A Pooled Analysis of 15 Prospective Cohort Studies on the Association Between Fruit, Vegetable, and Mature Bean Consumption and Risk of Prostate Cancer.
Petimar J., Wilson KM., Wu K., Wang M., Albanes D., van den Brandt PA., Cook MB., Giles GG., Giovannucci EL., Goodman GG., Goodman PJ., Håkansson N., Helzlsouer K., Key TJ., Kolonel LN., Liao LM., Männistö S., McCullough ML., Milne RL., Neuhouser ML., Park Y., Platz EA., Riboli E., Sawada N., Schenk JM., Tsugane S., Verhage B., Wang Y., Wilkens LR., Wolk A., Ziegler RG., Smith-Warner SA.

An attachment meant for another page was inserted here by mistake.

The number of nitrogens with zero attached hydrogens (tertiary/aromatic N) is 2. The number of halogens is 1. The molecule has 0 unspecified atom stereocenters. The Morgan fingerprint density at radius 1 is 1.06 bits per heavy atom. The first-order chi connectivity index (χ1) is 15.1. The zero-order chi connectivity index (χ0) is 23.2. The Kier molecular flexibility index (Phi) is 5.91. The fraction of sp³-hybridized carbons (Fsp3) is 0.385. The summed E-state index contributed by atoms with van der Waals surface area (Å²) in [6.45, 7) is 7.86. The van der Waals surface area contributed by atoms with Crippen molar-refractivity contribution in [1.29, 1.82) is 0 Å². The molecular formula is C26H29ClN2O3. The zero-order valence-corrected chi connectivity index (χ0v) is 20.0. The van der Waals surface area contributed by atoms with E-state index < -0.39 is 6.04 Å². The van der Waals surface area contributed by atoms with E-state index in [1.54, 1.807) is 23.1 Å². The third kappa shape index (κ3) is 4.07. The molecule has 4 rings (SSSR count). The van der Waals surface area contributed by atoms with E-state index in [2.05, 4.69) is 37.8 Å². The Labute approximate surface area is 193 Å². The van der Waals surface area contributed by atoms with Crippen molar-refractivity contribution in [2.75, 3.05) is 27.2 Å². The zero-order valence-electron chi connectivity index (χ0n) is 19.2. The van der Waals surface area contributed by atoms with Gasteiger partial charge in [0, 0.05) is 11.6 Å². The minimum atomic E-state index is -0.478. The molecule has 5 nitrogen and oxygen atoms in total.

BACKGROUND: Relationships between fruit, vegetable, and mature bean consumption and prostate cancer risk are unclear. METHODS: We examined associations between fruit and vegetable groups, specific fruits and vegetables, and mature bean consumption and prostate cancer risk overall, by stage and grade, and for prostate cancer mortality in a pooled analysis of 15 prospective cohorts, including 52,680 total cases and 3,205 prostate cancer deaths among 842,149 men. Diet was measured by a food frequency questionnaire or similar instrument at baseline. We calculated study-specific relative risks using Cox proportional hazards regression, and then pooled these estimates using a random effects model. RESULTS: We did not observe any statistically significant associations for advanced prostate cancer or prostate cancer mortality with any food group (including total fruits and vegetables, total fruits, total vegetables, fruit and vegetable juice, cruciferous vegetables, and tomato products), nor specific fruit and vegetables. Additionally, we observed few statistically significant results for other prostate cancer outcomes. Pooled multivariable relative risks comparing the highest versus lowest quantiles across all fruit and vegetable exposures and prostate cancer outcomes ranged from 0.89 to 1.09. There was no evidence of effect modification for any association by age or body mass index. CONCLUSIONS AND IMPACT: Results from this large, international, pooled analysis do not support a strong role of fruits, vegetables (including cruciferous vegetables and tomato products, although few studies assessed tomato sources of more bioavailable lycopene, the potential cancer preventive agent in tomatoes), or mature beans in prostate cancer.